I think people are hard-wired to want to make an impact. In a store, you want to make an impact on a customer’s experience or be a part of a greater community. Part of being hard-wired to make an impact also has to do with: "How much is my voice heard? Is corporate hearing me?" One of the archaic practices that we have seen is that store feedback is bubbled up in a super-manual way, so maybe a regional admin will have a survey with district managers, and then out of 1,200 stores, that feedback gets aggregated in a Word document and then it reaches corporate after four people have reviewed it. That's not really the voice of the people.

And I think that’s why people are feeling ignored. They’re like, I have all of these insights; I see people on a day-to-day basis; I know what my community is asking for; I have good ideas about how we can move the needle in terms of store experience or customer behavior, but no one cares.

You hear over and over that the best ideas come from the store floor, the shop floor—your people on the floor are the ones who know where process improvements need to be made. But for a lot of organizations it seems like it can take so long to act on those ideas, if action ever happens at all. What does a more effective feedback loop look like?

I believe that there are basically four tenets of good communication within a retail organization. Those are: communicating nice-to-know information, like what we’re doing in the community; communicating need-to-do information around, for example, executing promotions; communicating about a library of resources—can I get the information I need to run my business in a meaningful way? And then there’s dialogue, discussion and debate, and that’s really that feedback part. For a store to really run well, you need to have all of those pieces in place.

A lot of the best practices come from the field, and actually we’ve seen the best results from our customers during COVID that did a lot of surveying and discussions with their stores around how to handle some of the region-by-region regulations that were coming down. They really pulled in their field teams to say, “Do you feel good with the guidelines? How would you help us shape these policies, because COVID is unprecedented?” And for it to actually work effectively, there can’t be a disconnect between headquarters and the field.

What are some of the biggest hurdles to making change, and what are some first steps that retailers can take toward better communication with their teams?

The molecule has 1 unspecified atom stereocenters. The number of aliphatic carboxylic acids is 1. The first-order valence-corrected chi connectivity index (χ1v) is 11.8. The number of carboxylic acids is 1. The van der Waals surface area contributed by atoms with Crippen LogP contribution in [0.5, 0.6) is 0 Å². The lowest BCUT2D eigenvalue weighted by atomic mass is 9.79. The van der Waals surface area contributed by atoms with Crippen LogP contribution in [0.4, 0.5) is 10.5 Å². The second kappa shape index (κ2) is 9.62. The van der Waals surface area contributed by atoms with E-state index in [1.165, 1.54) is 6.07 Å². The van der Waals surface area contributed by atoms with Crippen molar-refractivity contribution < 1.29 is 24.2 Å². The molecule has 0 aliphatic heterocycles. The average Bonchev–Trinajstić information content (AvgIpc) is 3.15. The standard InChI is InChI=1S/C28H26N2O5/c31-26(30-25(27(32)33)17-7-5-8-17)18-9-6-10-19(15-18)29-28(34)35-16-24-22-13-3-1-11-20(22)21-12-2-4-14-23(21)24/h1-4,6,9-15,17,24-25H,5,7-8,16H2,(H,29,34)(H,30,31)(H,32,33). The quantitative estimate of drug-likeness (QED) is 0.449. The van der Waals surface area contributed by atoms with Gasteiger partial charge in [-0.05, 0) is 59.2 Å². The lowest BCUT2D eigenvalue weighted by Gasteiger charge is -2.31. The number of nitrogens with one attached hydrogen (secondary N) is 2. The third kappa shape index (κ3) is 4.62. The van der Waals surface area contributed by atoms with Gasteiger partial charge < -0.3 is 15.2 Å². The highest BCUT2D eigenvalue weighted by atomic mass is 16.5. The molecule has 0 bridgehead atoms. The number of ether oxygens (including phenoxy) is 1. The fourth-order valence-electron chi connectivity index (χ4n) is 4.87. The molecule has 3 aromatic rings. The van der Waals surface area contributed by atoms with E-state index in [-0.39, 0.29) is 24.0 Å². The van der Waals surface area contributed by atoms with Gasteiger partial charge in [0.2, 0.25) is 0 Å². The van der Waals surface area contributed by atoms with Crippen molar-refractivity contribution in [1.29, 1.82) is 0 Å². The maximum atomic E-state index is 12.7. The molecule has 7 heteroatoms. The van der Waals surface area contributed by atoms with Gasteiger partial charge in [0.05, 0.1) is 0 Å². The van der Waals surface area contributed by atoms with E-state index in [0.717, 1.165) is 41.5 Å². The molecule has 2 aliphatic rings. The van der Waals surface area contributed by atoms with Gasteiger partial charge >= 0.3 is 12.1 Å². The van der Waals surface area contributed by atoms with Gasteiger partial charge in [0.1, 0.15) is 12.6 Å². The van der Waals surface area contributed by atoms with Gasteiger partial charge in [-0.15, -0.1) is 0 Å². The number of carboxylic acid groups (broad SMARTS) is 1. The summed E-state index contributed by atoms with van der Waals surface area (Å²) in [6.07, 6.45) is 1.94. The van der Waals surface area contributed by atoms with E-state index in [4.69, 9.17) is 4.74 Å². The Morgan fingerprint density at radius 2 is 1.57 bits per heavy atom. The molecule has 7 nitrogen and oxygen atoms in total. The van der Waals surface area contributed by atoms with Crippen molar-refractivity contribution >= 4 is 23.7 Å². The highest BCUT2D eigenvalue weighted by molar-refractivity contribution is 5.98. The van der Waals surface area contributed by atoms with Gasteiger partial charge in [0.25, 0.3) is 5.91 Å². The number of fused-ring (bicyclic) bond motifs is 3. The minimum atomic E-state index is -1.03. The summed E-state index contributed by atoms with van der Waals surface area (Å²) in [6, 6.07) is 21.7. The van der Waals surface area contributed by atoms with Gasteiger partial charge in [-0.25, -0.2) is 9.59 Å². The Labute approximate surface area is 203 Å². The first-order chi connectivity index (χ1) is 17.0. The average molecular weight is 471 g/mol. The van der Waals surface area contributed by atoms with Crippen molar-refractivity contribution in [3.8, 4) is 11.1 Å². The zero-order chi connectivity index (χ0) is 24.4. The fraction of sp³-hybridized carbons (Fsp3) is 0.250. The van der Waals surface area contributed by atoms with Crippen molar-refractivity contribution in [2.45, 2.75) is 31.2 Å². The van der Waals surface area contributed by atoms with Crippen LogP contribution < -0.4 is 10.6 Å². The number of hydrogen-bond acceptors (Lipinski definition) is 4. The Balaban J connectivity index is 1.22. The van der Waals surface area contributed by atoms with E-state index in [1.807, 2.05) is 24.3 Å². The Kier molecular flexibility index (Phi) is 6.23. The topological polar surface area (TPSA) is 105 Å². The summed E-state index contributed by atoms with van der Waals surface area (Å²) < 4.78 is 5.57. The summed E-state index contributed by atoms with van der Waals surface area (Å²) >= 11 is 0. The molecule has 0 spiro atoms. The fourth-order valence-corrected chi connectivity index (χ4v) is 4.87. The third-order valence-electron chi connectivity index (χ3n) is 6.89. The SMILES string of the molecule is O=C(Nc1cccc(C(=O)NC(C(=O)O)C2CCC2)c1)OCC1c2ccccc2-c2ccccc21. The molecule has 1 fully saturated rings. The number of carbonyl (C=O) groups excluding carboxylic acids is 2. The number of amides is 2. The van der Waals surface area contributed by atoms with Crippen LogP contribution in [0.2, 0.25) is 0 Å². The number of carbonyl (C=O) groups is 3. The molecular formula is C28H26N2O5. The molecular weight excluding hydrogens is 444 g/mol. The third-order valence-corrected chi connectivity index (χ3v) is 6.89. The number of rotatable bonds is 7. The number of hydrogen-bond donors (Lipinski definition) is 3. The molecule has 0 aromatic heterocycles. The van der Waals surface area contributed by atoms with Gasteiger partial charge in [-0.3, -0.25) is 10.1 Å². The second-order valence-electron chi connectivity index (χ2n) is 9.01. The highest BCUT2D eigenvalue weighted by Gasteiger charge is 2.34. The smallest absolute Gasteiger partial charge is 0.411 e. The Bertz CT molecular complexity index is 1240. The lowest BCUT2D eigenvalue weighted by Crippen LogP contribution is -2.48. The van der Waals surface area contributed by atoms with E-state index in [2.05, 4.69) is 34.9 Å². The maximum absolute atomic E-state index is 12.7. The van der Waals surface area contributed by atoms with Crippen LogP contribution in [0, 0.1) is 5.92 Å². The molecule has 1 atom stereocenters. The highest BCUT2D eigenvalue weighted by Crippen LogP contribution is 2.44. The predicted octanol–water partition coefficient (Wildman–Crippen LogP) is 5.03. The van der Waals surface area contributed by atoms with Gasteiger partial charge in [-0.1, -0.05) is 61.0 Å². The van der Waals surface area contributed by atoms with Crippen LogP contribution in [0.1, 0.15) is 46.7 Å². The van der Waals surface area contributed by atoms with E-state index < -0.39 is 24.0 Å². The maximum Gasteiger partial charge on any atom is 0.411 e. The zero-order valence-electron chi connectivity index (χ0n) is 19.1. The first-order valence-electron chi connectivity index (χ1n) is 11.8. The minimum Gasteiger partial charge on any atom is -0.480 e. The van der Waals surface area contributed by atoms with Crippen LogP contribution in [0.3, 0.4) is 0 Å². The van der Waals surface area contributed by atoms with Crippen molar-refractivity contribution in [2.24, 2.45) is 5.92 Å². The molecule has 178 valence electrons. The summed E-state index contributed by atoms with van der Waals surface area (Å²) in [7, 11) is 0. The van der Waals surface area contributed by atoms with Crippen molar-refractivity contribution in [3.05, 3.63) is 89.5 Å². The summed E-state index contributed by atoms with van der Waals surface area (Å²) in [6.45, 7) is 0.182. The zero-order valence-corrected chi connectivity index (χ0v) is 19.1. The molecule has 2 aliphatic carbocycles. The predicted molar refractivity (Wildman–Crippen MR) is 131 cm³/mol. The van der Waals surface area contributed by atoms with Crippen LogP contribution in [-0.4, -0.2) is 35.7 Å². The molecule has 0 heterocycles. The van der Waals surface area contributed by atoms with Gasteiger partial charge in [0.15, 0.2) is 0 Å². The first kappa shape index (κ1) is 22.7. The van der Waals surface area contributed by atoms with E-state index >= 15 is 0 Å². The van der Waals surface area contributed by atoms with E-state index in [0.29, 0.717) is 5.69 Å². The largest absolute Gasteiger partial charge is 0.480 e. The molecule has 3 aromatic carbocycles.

I think just acknowledging that there are different results that you want to see from different types of communication and thinking in those four buckets is worthwhile.

We’re also seeing a lot more grocers and retailers reaching out to us to explore technology in ways that we haven’t seen before. I think the pandemic really sped up people trying to reach down to their hourly workers. They are trying to work in a more-agile way.

We’re asking store teams to do even more with less now, and people have a choice. There’s an enormous labor shortage. I think people are just so burnt out from this past year that you have to make sure that your employees know that their voice is heard.

And as you’re making changes in the business, you have to give them context to why and how their role matters in that tide shift, otherwise people are just like, “What are people in headquarters thinking? They’re crazy.” Which is always the case, but there’s going to be even more change at a faster pace than we’ve seen before. Even before COVID, we found that only 29% of the direction sent down to stores actually gets done.

Feeling that you are being heard—does that help in an environment where, as companies struggle to attract workers to meet their staffing needs, their existing staff is getting stretched thin? Is it enough to get people to stay?

Yeah, totally. Through COVID, we saw through all of our customers an increase in communication of about 40%. People are talking more frequently—instead of every week, it’s every day. And some of the retailers that had the best success, they were indexing more on the engagement information.

And it’s not just communicating it once; it’s ongoing, because it’s an hourly worker, and they’re choosing, in hours, to sign on again and again.